A song by Ed Sheeran about his late grandmother will be used in a TV advertising campaign spreading awareness of a national day of reflection to remember those who have died during the coronavirus pandemic.
The track Supermarket Flowers was donated for free to accompany a 60-second film which uses the possessions of people and families to highlight their loss.
The campaign, by the charity Marie Curie, is urging the nation to ‘take a moment to reflect and a moment to connect’.
The charity is organising a national day of reflection on March 23 – the one-year anniversary of the first national lockdown.
We need to take a moment to mark the huge amount of loss we’ve seen in the past 12 months and show support for everyone who has been bereaved – be that from Covid or any other causeMarie Curie chief executive Matthew Reed
It will include a minute’s silence at 12pm followed by a bell toll, and people are being encouraged to stand on their doorsteps at 8pm with phones, candles and torches to signify a “beacon of remembrance”.
Prominent buildings and landmarks will also be lit up across the UK.
More than 100 care organisations, charities, businesses, membership organisations, emergency services, public sector bodies and community groups support the idea.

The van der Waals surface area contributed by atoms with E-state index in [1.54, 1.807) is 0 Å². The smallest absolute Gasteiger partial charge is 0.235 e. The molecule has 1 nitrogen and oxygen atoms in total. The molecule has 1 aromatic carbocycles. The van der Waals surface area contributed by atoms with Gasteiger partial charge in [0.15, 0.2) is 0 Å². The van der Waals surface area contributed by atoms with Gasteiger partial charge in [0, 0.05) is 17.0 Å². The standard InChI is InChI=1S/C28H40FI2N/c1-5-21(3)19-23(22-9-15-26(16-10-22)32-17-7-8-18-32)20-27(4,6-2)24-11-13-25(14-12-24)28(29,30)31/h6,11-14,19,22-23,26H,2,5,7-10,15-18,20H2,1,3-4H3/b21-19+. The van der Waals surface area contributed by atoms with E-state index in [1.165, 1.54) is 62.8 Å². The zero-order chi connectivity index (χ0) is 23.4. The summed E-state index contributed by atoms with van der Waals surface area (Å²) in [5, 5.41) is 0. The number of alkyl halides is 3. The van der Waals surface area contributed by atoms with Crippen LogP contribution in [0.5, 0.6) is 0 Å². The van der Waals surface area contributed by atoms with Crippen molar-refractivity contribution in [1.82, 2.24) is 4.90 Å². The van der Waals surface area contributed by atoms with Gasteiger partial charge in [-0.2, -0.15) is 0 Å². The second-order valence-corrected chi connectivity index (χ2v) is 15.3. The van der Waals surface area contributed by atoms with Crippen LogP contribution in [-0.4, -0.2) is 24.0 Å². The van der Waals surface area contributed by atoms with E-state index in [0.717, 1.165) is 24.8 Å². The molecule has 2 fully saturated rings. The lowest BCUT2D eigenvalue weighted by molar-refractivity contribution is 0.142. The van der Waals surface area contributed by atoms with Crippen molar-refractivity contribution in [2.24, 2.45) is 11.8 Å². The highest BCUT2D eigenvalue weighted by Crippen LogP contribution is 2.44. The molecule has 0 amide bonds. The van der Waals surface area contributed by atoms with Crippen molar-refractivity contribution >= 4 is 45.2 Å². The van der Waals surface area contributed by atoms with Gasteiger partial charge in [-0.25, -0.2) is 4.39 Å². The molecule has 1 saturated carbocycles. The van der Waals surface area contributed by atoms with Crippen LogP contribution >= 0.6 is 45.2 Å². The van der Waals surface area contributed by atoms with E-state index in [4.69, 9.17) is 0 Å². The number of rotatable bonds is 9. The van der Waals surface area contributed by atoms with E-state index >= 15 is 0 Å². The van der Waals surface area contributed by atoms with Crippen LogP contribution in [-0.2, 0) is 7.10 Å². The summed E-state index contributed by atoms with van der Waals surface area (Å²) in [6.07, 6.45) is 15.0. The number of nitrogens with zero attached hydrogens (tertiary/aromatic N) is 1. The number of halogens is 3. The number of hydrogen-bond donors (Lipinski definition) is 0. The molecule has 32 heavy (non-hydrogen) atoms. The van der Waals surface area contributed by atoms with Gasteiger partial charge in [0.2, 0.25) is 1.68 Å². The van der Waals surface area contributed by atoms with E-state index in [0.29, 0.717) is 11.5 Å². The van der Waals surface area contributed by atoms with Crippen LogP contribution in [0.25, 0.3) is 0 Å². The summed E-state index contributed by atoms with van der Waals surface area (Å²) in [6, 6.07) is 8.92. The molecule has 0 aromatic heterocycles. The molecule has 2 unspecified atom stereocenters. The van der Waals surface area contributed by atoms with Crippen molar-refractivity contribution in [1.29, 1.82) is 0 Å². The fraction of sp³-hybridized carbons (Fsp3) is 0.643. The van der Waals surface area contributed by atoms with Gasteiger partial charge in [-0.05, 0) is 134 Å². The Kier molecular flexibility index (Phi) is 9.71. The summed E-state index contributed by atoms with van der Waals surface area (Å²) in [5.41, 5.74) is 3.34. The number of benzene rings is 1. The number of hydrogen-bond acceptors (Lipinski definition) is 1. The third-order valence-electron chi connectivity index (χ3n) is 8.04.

Carol Telfer, 61, is a chaplain at Marie Curie’s Glasgow Hospice.
Her father Jim, a reprographics manager from Clydebank, had vascular dementia and died in January aged 89 after contracting Covid-19.
Ms Telfer said she wanted him to be part of the campaign to “show all the people across the UK who are grieving that they’re not alone”.
She said: “My stepmum took the photograph of dad’s chair. She said it was the most difficult photograph she’d ever taken in her life. It was then, when I got the photo, that the significance of that empty space really hit me.
“Dad’s empty chair represents so much for us as a family. That he’s really gone, it’s final, he’s never coming back.
“And there are so many people going through that across the country and the world, in the hardest of circumstances during a pandemic.”
Marie Curie chief executive Matthew Reed said: “Possessions can be powerful reminders of the people we have loved and lost, as well as helping us in our grieving process.
“A person’s clothing, personal items, books, plants, letters, empty chair – anything really – can come to symbolise them after they’re gone and can keep their memory alive, and that’s something to cherish right now.
“We need to take a moment to mark the huge amount of loss we’ve seen in the past 12 months and show support for everyone who has been bereaved – be that from Covid or any other cause.
“Many people are in shock, confused, upset, angry and unable to process what has happened. But there is an overwhelming need to come together, to remember, to grieve, to celebrate.”